Two organizations totaling more than 200 years of existence have partnered to offer small businesses in the Five Towns and surrounding communities an interest-free, no-fee loan up to $50,000.

Cedarhurst-based Community Chest South Shore, which was established in 1936, and the 129-year-old Hebrew Free Loan Society headquartered in Manhattan, are collaborating on a $1 million loan program that aims to keep existing small businesses operating and could help new businesses with a strong business plan.

Community Chest is a nonprofit umbrella organization with a mission to assist charitable institutions and organizations such as the Marion & Aaron Gural JCC, the Five Towns Community Center and the Five Towns Early Childhood Center, and has helped individuals and families.

“Since the start of the Covid-19 pandemic, the Community Chest has been actively involved in supporting and working with our social service organization partners to help meet the needs of families and individuals facing economic challenges brought on by the crisis,” said Steve Liebman, Chest’s treasurer. “We decided to roll out a micro-loan program to assist qualifying local small businesses.”

By providing access to affordable credit through interest-free loans, the Hebrew Free Loan Society has made a difference by enabling borrowers to start a business, pay for education and emergency expenses. The organization is a non-sectarian lender. A person does not have to be Jewish to apply or receive a loan.

“It’s a fantastic way to make people aware of a community resource everyone might not know about though we have been around since 1892 and help those who need business financing,” said Rabbi David Rosenn, the society’s president for the past six years.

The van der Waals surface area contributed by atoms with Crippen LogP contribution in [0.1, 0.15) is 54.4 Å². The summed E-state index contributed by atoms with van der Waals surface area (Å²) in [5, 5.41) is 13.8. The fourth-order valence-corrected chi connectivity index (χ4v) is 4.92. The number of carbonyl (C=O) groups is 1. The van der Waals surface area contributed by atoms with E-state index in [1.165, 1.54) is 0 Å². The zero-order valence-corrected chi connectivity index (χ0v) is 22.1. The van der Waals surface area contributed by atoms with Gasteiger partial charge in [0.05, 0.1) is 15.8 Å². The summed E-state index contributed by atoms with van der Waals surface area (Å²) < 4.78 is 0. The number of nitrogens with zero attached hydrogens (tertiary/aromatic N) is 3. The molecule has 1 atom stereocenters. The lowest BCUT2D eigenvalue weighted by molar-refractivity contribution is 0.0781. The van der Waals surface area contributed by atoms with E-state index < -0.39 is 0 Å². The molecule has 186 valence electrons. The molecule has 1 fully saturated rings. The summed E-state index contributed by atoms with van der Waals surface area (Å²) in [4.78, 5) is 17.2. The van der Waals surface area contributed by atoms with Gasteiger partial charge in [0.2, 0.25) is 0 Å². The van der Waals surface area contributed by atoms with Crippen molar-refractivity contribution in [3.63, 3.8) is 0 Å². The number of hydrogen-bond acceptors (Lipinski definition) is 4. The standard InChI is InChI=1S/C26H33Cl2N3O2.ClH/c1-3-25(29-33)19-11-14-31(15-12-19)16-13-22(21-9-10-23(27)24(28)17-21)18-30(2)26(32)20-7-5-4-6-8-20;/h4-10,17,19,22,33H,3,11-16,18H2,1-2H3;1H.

Adam Kaufman a Community Chest vice president and the group’s secretary, said that board member Michelle Schornstein noted that because of the resulting pandemic economic fallout, businesses were closing and asked if there way they could help.

Chest had to amend its charter with the New York State Attorney General’s office to help for-profit businesses as its bylaws only allowed monetary donations to nonprofit organizations.

“I have a client who is on the finance board of the Hebrew Free Loan Society that over the years have had incredible success making interest free loans to individuals to help with college, pay medical bills and a small business program,” said Kaufman, who is a lawyer with a practice in Woodmere.

Instead of reinventing the wheel and creating a loan program, which Kaufman said is complicated, Community Chest partnered with the loan society. “This is an incredible opportunity to help a lot of people that are struggling with dignity to stay afloat and come out the other end thriving,” he said.

Information will be made available on Community Chest South Shore’s website. Using media, social media, local business groups and word-of-mouth advertising the program will be rolled for an indefinite time. Kaufman said if it is successful they hope to repeat it.

The loans are geared for low to moderate income businesses or a startup that has a business plan. Rosenn said the loans will depend on need.

“If a business owner needs a $25,000 piece of equipment or money to do customer outreach, people can apply based on their stated business needs,” he said.

The loan applicationcan be accessed at